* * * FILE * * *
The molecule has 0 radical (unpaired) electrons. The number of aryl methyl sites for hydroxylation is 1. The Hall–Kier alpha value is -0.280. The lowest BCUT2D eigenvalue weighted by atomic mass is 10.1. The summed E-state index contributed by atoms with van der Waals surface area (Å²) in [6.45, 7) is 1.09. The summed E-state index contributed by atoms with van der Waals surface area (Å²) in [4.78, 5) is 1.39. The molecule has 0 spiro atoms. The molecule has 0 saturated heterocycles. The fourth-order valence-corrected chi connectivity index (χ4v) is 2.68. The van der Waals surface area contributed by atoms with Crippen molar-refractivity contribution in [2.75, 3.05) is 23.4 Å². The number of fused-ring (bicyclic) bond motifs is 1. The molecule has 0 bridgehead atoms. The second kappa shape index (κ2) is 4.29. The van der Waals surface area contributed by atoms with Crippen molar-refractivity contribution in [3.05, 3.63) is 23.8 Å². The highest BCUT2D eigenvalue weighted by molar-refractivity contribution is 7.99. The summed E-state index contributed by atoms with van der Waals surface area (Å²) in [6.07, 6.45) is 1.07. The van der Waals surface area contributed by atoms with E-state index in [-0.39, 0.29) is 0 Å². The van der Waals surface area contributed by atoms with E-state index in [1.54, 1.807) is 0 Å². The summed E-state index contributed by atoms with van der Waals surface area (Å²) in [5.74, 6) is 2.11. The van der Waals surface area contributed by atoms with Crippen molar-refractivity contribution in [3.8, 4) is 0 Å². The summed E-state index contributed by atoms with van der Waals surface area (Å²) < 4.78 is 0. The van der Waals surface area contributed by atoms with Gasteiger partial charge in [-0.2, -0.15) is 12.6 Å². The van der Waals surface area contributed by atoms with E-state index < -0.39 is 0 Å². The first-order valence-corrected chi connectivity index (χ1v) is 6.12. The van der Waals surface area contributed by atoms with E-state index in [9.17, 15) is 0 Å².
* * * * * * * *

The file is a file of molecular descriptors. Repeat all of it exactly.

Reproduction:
The molecule has 0 radical (unpaired) electrons. The number of aryl methyl sites for hydroxylation is 1. The Hall–Kier alpha value is -0.280. The lowest BCUT2D eigenvalue weighted by atomic mass is 10.1. The summed E-state index contributed by atoms with van der Waals surface area (Å²) in [6.45, 7) is 1.09. The summed E-state index contributed by atoms with van der Waals surface area (Å²) in [4.78, 5) is 1.39. The molecule has 0 spiro atoms. The molecule has 0 saturated heterocycles. The fourth-order valence-corrected chi connectivity index (χ4v) is 2.68. The van der Waals surface area contributed by atoms with Crippen molar-refractivity contribution in [2.75, 3.05) is 23.4 Å². The number of fused-ring (bicyclic) bond motifs is 1. The molecule has 0 bridgehead atoms. The second kappa shape index (κ2) is 4.29. The van der Waals surface area contributed by atoms with Crippen molar-refractivity contribution in [3.05, 3.63) is 23.8 Å². The highest BCUT2D eigenvalue weighted by molar-refractivity contribution is 7.99. The summed E-state index contributed by atoms with van der Waals surface area (Å²) in [6.07, 6.45) is 1.07. The van der Waals surface area contributed by atoms with E-state index in [-0.39, 0.29) is 0 Å². The van der Waals surface area contributed by atoms with E-state index in [1.54, 1.807) is 0 Å². The summed E-state index contributed by atoms with van der Waals surface area (Å²) in [5.74, 6) is 2.11. The van der Waals surface area contributed by atoms with Crippen molar-refractivity contribution in [3.8, 4) is 0 Å². The summed E-state index contributed by atoms with van der Waals surface area (Å²) < 4.78 is 0. The van der Waals surface area contributed by atoms with Gasteiger partial charge in [-0.2, -0.15) is 12.6 Å². The van der Waals surface area contributed by atoms with E-state index < -0.39 is 0 Å². The first-order valence-corrected chi connectivity index (χ1v) is 6.12. The van der Waals surface area contributed by atoms with E-state index in [9.17, 15) is 0 Å².